Civil Society, Conflicts and the Politicization of Human Rights

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This publicaton explores violence, conflict and peace. It focuses on the non-governmental component in ethno-political conflicts. Civil society actors, or conflict society organizations (CoSOs), are increasingly central in view of the complexity of contemporary ethno-political conflicts CoSOs are key players in ethno-political conflicts. Nevertheless, the precise relationships underpinning the human rights-civil society-conflict nexus have not been fully examined. This volume analyzes the impact of civil society on ethno-political conflicts through their human rights-related activities, and identifies the means to strengthen the complementarity between civil society and international governmental actors in promoting peace. These aims are addressed in case studies on Bosnia-Herzegovina, Cyprus, Turkey's Kurdish question, and Israel-Palestine.



Conflict society and human rights: An analytical framework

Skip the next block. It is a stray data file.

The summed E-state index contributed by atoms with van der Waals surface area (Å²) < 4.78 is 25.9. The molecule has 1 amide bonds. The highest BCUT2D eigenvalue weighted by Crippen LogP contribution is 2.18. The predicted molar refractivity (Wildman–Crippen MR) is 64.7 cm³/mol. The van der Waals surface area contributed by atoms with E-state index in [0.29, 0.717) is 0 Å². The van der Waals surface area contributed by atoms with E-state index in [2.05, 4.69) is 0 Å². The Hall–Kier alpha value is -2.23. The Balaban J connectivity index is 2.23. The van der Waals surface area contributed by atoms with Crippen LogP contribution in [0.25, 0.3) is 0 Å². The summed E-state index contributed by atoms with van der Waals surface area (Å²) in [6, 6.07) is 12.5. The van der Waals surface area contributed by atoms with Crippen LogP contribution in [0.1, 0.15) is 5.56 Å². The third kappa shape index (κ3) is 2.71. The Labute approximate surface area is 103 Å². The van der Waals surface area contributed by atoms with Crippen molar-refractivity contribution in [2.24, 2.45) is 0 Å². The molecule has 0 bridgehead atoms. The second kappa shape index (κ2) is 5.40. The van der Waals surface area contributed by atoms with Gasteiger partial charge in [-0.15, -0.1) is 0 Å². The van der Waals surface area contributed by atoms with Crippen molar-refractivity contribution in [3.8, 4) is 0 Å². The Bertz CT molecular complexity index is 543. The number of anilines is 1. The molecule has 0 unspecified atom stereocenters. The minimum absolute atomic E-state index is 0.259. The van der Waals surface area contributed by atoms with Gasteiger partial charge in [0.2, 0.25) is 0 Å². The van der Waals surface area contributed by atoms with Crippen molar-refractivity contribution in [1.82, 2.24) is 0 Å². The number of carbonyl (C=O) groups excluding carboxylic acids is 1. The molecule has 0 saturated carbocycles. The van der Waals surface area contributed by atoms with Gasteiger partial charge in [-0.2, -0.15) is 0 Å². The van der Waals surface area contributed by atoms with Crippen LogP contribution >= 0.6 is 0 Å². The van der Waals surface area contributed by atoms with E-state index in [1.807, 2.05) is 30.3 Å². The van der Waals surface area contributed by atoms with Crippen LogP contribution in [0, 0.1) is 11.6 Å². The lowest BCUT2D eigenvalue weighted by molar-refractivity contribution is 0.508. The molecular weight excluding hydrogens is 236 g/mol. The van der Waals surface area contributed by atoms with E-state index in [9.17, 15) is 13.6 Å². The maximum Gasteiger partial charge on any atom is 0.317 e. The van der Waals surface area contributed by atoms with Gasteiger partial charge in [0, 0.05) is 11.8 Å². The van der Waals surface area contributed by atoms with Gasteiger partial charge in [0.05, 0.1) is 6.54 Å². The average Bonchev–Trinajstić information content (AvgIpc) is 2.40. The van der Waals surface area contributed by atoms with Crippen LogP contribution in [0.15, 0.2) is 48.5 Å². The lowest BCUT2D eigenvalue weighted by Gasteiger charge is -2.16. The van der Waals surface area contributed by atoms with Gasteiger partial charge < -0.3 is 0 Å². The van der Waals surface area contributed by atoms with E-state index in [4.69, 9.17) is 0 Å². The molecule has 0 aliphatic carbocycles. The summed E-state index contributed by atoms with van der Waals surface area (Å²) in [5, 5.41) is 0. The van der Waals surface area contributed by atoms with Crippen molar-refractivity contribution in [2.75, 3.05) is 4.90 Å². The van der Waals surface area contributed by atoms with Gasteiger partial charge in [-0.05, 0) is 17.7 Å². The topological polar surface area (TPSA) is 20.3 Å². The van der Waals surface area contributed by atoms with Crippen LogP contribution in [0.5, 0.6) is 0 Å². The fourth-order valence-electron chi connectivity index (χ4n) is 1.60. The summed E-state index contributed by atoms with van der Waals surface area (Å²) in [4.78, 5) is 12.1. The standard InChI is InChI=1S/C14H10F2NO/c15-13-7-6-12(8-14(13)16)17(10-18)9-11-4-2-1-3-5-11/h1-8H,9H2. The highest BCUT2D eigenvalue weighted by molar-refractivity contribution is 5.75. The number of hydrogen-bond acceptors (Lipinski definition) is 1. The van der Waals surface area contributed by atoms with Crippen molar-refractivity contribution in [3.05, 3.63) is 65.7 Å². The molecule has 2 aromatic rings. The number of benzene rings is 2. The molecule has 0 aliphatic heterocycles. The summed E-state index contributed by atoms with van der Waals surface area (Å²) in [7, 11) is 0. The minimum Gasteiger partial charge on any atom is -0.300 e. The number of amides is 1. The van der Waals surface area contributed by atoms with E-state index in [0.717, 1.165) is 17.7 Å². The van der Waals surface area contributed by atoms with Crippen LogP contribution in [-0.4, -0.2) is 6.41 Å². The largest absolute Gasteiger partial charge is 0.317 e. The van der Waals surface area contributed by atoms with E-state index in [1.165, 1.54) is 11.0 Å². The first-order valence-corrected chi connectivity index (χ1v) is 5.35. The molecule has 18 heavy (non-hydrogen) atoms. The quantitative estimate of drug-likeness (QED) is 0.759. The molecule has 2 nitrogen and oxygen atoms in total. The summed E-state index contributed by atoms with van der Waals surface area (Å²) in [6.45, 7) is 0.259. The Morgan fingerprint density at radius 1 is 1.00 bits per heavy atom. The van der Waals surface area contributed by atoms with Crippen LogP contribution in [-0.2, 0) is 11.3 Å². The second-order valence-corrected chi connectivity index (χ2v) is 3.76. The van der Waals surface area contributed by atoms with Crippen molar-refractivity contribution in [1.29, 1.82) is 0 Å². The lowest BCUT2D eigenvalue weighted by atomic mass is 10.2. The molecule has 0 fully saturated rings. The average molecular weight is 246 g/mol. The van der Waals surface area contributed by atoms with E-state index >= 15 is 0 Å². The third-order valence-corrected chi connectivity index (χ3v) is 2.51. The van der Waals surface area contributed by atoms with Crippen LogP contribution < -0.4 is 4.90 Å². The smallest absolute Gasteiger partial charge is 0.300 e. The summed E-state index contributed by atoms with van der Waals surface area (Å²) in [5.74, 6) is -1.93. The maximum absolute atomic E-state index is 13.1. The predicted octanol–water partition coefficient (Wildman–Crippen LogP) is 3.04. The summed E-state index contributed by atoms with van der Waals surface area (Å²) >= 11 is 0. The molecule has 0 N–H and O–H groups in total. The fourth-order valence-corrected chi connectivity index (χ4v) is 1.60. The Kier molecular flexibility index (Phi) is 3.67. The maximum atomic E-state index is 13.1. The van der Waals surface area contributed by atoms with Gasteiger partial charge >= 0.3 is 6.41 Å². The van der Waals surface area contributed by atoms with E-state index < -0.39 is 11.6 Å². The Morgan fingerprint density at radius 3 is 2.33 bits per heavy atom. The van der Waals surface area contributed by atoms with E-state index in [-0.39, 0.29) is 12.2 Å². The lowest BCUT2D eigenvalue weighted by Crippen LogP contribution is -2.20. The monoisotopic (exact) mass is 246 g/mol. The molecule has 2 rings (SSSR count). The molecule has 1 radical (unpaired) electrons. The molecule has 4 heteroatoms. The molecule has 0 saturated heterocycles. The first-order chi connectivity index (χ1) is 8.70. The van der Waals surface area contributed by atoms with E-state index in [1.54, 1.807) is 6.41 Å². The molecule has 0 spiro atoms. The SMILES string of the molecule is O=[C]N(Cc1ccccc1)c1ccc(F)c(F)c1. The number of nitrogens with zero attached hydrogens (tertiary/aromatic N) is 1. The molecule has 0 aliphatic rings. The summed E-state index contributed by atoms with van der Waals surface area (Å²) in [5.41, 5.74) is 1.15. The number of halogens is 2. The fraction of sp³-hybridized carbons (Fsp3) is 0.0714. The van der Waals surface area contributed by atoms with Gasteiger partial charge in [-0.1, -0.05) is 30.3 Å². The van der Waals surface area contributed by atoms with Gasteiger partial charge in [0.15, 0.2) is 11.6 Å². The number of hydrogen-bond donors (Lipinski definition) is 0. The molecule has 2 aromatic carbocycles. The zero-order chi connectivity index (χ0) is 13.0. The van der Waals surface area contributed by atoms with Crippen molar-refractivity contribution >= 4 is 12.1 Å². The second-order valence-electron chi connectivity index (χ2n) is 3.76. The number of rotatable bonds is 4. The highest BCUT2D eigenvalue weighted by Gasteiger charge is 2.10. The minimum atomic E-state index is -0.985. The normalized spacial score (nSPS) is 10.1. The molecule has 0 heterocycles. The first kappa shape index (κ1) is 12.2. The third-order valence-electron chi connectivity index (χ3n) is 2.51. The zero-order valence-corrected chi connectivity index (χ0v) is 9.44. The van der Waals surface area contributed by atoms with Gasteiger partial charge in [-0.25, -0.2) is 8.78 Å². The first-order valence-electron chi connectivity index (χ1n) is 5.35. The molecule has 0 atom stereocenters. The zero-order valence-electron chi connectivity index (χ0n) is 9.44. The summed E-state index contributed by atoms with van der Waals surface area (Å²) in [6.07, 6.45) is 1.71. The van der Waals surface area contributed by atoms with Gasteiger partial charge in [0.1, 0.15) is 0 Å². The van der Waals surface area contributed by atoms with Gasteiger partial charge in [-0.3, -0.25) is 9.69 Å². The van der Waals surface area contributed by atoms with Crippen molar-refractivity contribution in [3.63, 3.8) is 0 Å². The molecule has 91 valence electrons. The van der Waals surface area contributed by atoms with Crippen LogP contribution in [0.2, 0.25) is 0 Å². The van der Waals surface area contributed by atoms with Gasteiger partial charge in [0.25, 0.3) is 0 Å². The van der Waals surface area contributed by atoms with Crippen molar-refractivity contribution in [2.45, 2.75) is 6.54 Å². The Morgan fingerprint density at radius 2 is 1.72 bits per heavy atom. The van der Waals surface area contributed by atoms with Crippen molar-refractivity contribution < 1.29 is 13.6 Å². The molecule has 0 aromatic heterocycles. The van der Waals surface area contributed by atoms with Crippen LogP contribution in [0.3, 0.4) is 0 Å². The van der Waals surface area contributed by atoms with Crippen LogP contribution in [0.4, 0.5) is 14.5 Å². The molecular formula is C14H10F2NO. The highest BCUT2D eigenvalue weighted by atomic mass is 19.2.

It is widely recognized in the literature that civil society plays a key role in fostering democratic governance in peaceful societies. Yet the political significance of civil society may be far more prominent in contexts marked by conflict. Being characterized by a higher degree of politicization and a less structured institutional setting, conflict situations may generate a more intense mobilization of civil society. Here politicization is of a qualitatively different nature, as it occurs in view of the life-or-death nature of politics. Contrary to peaceful contexts, in conflict situations the existential nature of politics and the securitizations that follow generate different societal incentives to mobilize (Buzan, Wæver and de Wilde, 1998). The cross-sectional nature of existential or securitized politics thus yields a quantitatively higher degree of public action spanning different sectors in society. The different understandings of the causes of conflict and the adequate responses to them may in turn lead to the formation of civil society actors and ensuing actions that can fuel conflict, sustain the status quo or promote peace. It is in this context that civil society actors appeal to and politicize human rights in order to gain legitimacy and support. Within this context and building on Chapter 2, the aim of this chapter is to identify the determinants which affect the differing impacts of civil society on conflict. The purpose is to provide the ensuing case study chapters with a common analytical framework to structure their findings.


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